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Ali Abdullah Saleh, Yemen's former president and longtime strongman, has been killed, according to multiple Yemeni officials, as his loyalists and Shi'ite rebels battled for control of the capital.

The Houthi-run Masirah TV announced the death of the "leader of the traitors", referring to Saleh, who ruled the country for more than three decades, and up until last week was in a fragile alliance with the rebels.

Images circulating on social media showed Saleh's body cradled in a floral blanket, with what appeared to be a large head wound.

Saudi-owned al-Arabiya television has quoted sources in former President Ali Abdullah Saleh's party as confirming he had been killed. The Houthis' Interior Ministry said Saleh was killed by rebels from the Shiite group.

"He was martyred in the defence of the republic", said Faiqa al-Sayyid, a leader in the General People's Congress, blaming Huthi rebels for Saleh's killing south of the capital Sanaa.

BBC World Service journalist Mai Noman said: "Saleh's death: shocking not just bec he ruled #Yemen for over 30yrs, he's been the key player in every major event even after being ousted".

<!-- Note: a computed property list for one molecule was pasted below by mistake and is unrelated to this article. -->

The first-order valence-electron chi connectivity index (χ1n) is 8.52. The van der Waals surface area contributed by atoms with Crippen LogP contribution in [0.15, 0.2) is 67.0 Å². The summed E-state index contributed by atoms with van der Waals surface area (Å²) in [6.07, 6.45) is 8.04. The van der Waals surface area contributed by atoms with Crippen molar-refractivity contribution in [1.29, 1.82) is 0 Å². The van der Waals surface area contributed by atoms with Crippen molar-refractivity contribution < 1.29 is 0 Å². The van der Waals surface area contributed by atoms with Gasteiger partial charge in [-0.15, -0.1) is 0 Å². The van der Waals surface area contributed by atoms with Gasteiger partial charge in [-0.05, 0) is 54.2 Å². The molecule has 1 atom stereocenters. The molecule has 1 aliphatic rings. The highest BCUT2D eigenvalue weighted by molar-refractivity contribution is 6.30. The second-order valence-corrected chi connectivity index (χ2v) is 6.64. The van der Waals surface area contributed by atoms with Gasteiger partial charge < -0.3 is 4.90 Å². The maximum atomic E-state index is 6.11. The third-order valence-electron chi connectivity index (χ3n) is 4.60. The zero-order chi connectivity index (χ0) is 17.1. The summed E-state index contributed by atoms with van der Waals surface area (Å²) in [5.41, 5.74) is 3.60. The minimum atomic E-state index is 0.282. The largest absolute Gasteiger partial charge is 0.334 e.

Saleh's supporters managed on Saturday to seize control of several embassies and government buildings from the Houthis.

Two of Saleh's associates have confirmed and a third official from the government of Yemen's internationally recognized president, Abed Rabbo Mansour Hadi, has also confirmed.

Saleh also called for a joint ceasefire between his allies and Houthi rebels, and the Saudi-led coalition, which has been at war with the impoverished country since March 2015. He remained in the country, however, and continued to wield political power from behind the scenes.

"In addition, the fault lines of the conflict pre-date Saleh's involvement with the Houthis and numerous foreign powers involved in the Yemeni conflict are driven by their own strategic interests in the region", he added. Witnesses said dead bodies, those of civilians and rebel fighters alike, littered the streets of Yemen's capital. Iran supports the Houthis but denies arming them.

Almost one million people have been infected by cholera in Yemen this year, including more than 2,200 people who have died, according to the World Health Organization.

More than 15,000 people have been killed, roughly half of them civilians, according to the United Nations.


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